Data Doctors: Forgotten Windows password options

Q: I’ve forgotten the password for my Windows laptop and can’t get in. What are my options?

A: Digital security is a challenge for every company to manage as they try to balance security with usability for its users.

If a forgotten password is easily reset, it’s not much of a security barrier, which is why resetting can get complicated.

The exact operating system and any steps you may have taken when it was originally set up will substantially determine your specific options.

Microsoft offers some suggestions for resetting your password, but clearly states: If these options don’t work, Microsoft support engineers can’t help you retrieve or circumvent a lost or forgotten password.

If none of the following works, you’ll likely have to wipe everything out and start over.

Security questions

In Windows 10 and 11, if you added security questions during the initial setup, you can click the “Reset password” link on the sign-in screen and answer the security questions to allow you to enter a new password.

Microsoft account reset

If you use a Microsoft account to sign in to your computer, you can attempt a password reset provided you know your account name.

Click the “Forgotten your password?” link, which will take you to a page that will attempt to verify your identity by sending a code to the associated email address or phone number for that account.

It will require you to retype the first part of the email address or the last four digits of the phone number displayed before you can click the “Get code” button.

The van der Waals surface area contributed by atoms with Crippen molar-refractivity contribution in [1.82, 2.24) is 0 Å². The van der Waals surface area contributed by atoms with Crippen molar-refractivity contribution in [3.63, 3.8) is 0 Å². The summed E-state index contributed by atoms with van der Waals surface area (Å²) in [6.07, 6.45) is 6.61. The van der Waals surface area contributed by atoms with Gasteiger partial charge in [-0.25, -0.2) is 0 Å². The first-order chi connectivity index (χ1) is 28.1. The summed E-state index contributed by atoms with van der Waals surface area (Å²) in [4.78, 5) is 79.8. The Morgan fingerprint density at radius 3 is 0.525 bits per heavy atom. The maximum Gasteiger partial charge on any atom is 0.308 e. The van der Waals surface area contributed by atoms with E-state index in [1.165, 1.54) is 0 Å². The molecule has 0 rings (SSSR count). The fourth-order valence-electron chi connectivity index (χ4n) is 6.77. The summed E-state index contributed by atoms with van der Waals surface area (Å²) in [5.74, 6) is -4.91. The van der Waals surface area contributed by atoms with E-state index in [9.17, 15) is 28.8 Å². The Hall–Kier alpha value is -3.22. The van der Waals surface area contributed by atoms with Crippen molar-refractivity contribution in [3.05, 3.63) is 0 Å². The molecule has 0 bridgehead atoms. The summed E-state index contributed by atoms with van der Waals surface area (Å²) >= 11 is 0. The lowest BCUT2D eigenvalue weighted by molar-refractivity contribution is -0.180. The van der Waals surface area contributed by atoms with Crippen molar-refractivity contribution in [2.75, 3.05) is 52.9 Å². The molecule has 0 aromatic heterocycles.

This reset requires you to have access to either of those options via a smartphone or another computer that can access the registered email account to receive the code for resetting the password.

If you no longer have access to the email address and the cell number listed, things can get more complicated. Your next step would be to try the online “Sign-in Helper” from another device.

Use another admin account

If you have more than one user account set up on the computer, you can use the other account to reset your password as long as it has administrative rights.

Once you’ve logged in with that account (Windows 11), go to Settings > Accounts > Family & other users, which should show all the accounts on your computer.

In Windows 10, go to the Control Panel, click on “User Accounts” then navigate to the “Manage another account” option.

Once you click on the other account, a password reset option should appear at the bottom.

3rd-party tools

There are several tools you can find online that offer password reset services, but they’ll be useless if your computer has the BitLocker encryption enabled, and the drive is locked.

If you decide to try any of these tools, make sure you have a good backup in the event something goes wrong or you could lose all your data.

Be proactive

We see this scenario regularly in our shops and suggest that while everything is working great, take the time to create a password reset disk in case you forget your password down the road.

The steps for both Windows 10 and 11 are posted here.

Ken Colburn is founder and CEO of Data Doctors Computer Services. Ask any tech question on Facebook or Twitter.

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